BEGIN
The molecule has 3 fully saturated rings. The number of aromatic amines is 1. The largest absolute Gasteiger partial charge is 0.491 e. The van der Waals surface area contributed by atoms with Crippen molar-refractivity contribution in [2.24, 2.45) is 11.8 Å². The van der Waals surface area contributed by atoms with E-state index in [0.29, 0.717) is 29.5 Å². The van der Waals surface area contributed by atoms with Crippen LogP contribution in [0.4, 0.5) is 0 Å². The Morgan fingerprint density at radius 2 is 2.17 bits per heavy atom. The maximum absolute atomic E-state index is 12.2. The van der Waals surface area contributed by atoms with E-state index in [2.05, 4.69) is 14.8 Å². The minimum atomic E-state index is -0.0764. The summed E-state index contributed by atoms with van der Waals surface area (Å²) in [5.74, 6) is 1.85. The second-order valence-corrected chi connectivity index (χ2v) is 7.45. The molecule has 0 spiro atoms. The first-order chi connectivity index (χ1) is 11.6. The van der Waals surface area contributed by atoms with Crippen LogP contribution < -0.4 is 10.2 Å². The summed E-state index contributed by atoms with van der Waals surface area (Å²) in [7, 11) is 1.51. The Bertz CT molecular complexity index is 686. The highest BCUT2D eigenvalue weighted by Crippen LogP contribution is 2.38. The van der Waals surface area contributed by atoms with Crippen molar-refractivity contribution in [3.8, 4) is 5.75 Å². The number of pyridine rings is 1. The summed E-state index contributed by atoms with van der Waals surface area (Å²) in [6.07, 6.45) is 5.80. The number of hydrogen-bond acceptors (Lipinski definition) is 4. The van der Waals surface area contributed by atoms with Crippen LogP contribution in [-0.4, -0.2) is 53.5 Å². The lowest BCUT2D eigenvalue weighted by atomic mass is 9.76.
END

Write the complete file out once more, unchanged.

The molecule has 3 fully saturated rings. The number of aromatic amines is 1. The largest absolute Gasteiger partial charge is 0.491 e. The van der Waals surface area contributed by atoms with Crippen molar-refractivity contribution in [2.24, 2.45) is 11.8 Å². The van der Waals surface area contributed by atoms with E-state index in [0.29, 0.717) is 29.5 Å². The van der Waals surface area contributed by atoms with Crippen LogP contribution in [0.4, 0.5) is 0 Å². The Morgan fingerprint density at radius 2 is 2.17 bits per heavy atom. The maximum absolute atomic E-state index is 12.2. The van der Waals surface area contributed by atoms with E-state index in [2.05, 4.69) is 14.8 Å². The minimum atomic E-state index is -0.0764. The summed E-state index contributed by atoms with van der Waals surface area (Å²) in [5.74, 6) is 1.85. The second-order valence-corrected chi connectivity index (χ2v) is 7.45. The molecule has 0 spiro atoms. The first-order chi connectivity index (χ1) is 11.6. The van der Waals surface area contributed by atoms with Crippen LogP contribution < -0.4 is 10.2 Å². The summed E-state index contributed by atoms with van der Waals surface area (Å²) in [7, 11) is 1.51. The Bertz CT molecular complexity index is 686. The highest BCUT2D eigenvalue weighted by Crippen LogP contribution is 2.38. The van der Waals surface area contributed by atoms with Crippen molar-refractivity contribution in [3.8, 4) is 5.75 Å². The number of pyridine rings is 1. The summed E-state index contributed by atoms with van der Waals surface area (Å²) in [6.07, 6.45) is 5.80. The number of hydrogen-bond acceptors (Lipinski definition) is 4. The van der Waals surface area contributed by atoms with Crippen LogP contribution in [-0.4, -0.2) is 53.5 Å². The lowest BCUT2D eigenvalue weighted by atomic mass is 9.76.